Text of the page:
The Yellow River Basin is the center of a contest over water, energy, and agriculture.
By Keith Schneider
Circle of Blue
YINCHUAN, China—Even along the middle reaches of the Yellow River, which irrigates 402,000 hectares (993,000 acres) of farmland north of the Ningxia Hui Autonomous Region’s provincial capital, there is still no mistaking the smell of dry earth and diesel fuel, the abiding scents of a desert province that is also among China’s most efficient grain producers.
Ningxia farmers have relied on the Yellow River since 221 BCE, when Qin Dynasty engineers clawed narrow trenches from the sand, introducing some of the first instances of irrigated agriculture on earth. Despite persistent droughts, in each of the last five years irrigation has made it possible for annual harvests to increase by an average of 100,000 metric tons.
The 2010 harvest of 3.5 million metric tons was nearly double what it was in 1990. The 3.9 million people who live and work on Ningxia’s 1.2 million farms, most no larger than three-quarters of a hectare (1.6 acres), produce the highest yields of rice and corn in the nine-province Yellow River Basin, according to central government crop statistics.
In sum, the farm productivity of this small northern China region—about the same size as West Virginia and located 1,200 kilometers (745 miles) to the west of the Bohai Sea—reflects the major shifts in geography and cultivation practices over the last generation that have made China both self-sufficient in food production and the largest grain grower in the world.
Yet Chinese farm officials here and academic authorities in Beijing are becoming increasingly concerned that China does not have enough water, good land, and energy to sustain its agricultural prowess. As Circle of Blue and the China Environment Forum have reported in the Choke Point: China series, momentous competing trends—rising energy demand, accelerating modernization, and diminishing freshwater resources—are putting the country’s energy production and security at risk.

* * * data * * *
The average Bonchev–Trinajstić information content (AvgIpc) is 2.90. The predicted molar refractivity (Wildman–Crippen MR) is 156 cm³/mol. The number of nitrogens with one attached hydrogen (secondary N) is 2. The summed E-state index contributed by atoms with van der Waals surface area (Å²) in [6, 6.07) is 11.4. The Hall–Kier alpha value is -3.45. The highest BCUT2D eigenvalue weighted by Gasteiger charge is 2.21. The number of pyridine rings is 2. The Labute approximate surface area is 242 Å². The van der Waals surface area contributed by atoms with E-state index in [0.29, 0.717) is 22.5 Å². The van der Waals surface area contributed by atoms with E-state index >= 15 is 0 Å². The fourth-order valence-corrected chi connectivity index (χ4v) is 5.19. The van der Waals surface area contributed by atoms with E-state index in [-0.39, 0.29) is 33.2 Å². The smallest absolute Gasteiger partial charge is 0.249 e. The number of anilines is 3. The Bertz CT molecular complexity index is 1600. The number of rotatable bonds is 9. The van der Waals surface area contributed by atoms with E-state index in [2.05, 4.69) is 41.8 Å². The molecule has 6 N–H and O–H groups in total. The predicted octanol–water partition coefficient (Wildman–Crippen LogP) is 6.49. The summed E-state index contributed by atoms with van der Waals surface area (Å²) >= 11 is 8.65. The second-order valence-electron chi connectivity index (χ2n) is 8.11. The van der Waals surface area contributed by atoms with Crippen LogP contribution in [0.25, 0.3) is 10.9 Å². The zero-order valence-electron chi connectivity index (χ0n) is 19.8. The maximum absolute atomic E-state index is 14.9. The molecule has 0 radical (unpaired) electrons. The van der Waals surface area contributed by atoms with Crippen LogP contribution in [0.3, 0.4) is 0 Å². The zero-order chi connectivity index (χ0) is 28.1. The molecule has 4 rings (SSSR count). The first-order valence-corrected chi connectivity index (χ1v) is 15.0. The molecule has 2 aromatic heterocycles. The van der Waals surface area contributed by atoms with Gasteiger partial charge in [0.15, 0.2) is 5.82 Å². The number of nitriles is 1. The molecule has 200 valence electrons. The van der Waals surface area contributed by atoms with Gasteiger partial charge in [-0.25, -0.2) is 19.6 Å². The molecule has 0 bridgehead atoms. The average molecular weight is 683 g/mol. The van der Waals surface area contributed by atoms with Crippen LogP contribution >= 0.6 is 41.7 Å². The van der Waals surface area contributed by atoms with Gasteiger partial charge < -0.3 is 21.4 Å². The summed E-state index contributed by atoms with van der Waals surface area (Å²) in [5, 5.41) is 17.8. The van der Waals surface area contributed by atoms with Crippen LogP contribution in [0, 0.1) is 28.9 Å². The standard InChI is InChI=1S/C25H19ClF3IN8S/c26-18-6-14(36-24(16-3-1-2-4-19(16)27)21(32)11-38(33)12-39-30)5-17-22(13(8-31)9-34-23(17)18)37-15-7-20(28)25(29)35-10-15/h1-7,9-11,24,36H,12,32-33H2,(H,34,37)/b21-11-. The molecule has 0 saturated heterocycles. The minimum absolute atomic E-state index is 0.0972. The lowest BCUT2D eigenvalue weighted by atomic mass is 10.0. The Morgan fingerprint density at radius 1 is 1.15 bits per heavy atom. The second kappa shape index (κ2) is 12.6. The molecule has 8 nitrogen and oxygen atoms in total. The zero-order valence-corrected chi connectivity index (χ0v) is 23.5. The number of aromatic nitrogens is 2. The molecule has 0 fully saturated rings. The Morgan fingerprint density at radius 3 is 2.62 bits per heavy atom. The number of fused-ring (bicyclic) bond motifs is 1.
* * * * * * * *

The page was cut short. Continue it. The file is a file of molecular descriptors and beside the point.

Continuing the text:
The very same trends also threaten China’s farm productivity. Last year, the national farm sector and the coal sector combined used 85 percent of the 599 billion cubic meters (158 trillion gallons) of water used in China.
Food Supply At Risk Along Yangtze and Yellow
This spring, unmistakable evidence of just how vulnerable China’s energy and farm sectors are to moisture shortages has emerged in northern and southern China. Last week, central government and provincial authorities ordered managers at the Three Gorges Dam to release 600 million cubic meters (159 billion gallons) of water to the lower Yangtze River, where authorities began restricting electricity usage by manufacturers. The reason: a severe drought that is dramatically lowering water levels in rivers that generate much of China’s 213 gigawatts of annual hydropower capacity and are used to transport coal to power plants.
Drought in northern China is also reducing spring wheat harvests and starting to limit coal production, thus accelerating the rising prices for food and energy and putting more inflationary pressure on the entire economy. Grain production on 870,000 hectares (2.15 million acres) of farmland has been affected in Hubei Province—one of China’s largest rice producers—and about 400,000 people have no ready supply of drinking water.
Zheng Shouren, a researcher with the Chinese Academy of Engineering, told the Xinhua News Agency that the emergency water releases from Three Gorges have been a lifesaver. “If there was no Three Gorges Dam, the drought would be worse and shipping on the Yangtze would be very hazardous,” Zheng said.
The Yellow River Basin is another pivotal place where energy, water, and growth trends converge in damaging ways. The nine desert provinces, including Ningxia, now produce more than 20 percent of China’s annual grain harvest, which last year amounted to 546 million metric tons. Four of the Yellow River provinces are also the largest suppliers of coal, China’s primary source of energy.